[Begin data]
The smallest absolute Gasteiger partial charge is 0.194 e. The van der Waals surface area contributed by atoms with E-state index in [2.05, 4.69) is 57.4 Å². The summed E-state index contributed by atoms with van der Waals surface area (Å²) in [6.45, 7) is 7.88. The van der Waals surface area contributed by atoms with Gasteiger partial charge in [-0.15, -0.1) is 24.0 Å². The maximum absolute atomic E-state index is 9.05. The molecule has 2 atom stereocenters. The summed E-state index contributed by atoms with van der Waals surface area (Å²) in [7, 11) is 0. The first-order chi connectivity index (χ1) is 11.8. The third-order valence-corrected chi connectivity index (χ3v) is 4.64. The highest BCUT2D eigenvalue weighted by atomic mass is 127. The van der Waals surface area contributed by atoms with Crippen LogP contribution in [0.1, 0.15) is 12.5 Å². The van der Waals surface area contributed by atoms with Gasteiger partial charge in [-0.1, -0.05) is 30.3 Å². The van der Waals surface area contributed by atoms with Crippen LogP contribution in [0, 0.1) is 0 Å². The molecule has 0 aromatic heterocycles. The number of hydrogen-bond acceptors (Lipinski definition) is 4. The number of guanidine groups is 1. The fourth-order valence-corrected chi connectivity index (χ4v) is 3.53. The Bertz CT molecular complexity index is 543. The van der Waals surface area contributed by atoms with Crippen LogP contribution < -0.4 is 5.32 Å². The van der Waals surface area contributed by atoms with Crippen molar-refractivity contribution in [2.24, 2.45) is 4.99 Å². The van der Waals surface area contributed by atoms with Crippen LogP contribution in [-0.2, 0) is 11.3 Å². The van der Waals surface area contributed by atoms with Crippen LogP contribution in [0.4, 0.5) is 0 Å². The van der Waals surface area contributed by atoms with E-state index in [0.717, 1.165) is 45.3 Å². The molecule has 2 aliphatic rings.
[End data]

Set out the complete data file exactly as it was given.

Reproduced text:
The smallest absolute Gasteiger partial charge is 0.194 e. The van der Waals surface area contributed by atoms with E-state index in [2.05, 4.69) is 57.4 Å². The summed E-state index contributed by atoms with van der Waals surface area (Å²) in [6.45, 7) is 7.88. The van der Waals surface area contributed by atoms with Gasteiger partial charge in [-0.15, -0.1) is 24.0 Å². The maximum absolute atomic E-state index is 9.05. The molecule has 2 atom stereocenters. The summed E-state index contributed by atoms with van der Waals surface area (Å²) in [7, 11) is 0. The first-order chi connectivity index (χ1) is 11.8. The third-order valence-corrected chi connectivity index (χ3v) is 4.64. The highest BCUT2D eigenvalue weighted by atomic mass is 127. The van der Waals surface area contributed by atoms with Crippen LogP contribution in [0.1, 0.15) is 12.5 Å². The van der Waals surface area contributed by atoms with Gasteiger partial charge in [-0.1, -0.05) is 30.3 Å². The van der Waals surface area contributed by atoms with Crippen LogP contribution in [0, 0.1) is 0 Å². The molecule has 0 aromatic heterocycles. The number of hydrogen-bond acceptors (Lipinski definition) is 4. The number of guanidine groups is 1. The fourth-order valence-corrected chi connectivity index (χ4v) is 3.53. The Bertz CT molecular complexity index is 543. The van der Waals surface area contributed by atoms with Crippen LogP contribution < -0.4 is 5.32 Å². The van der Waals surface area contributed by atoms with Crippen molar-refractivity contribution in [2.24, 2.45) is 4.99 Å². The van der Waals surface area contributed by atoms with Crippen LogP contribution in [-0.2, 0) is 11.3 Å². The van der Waals surface area contributed by atoms with Crippen LogP contribution in [0.4, 0.5) is 0 Å². The van der Waals surface area contributed by atoms with E-state index in [0.717, 1.165) is 45.3 Å². The molecule has 2 aliphatic rings.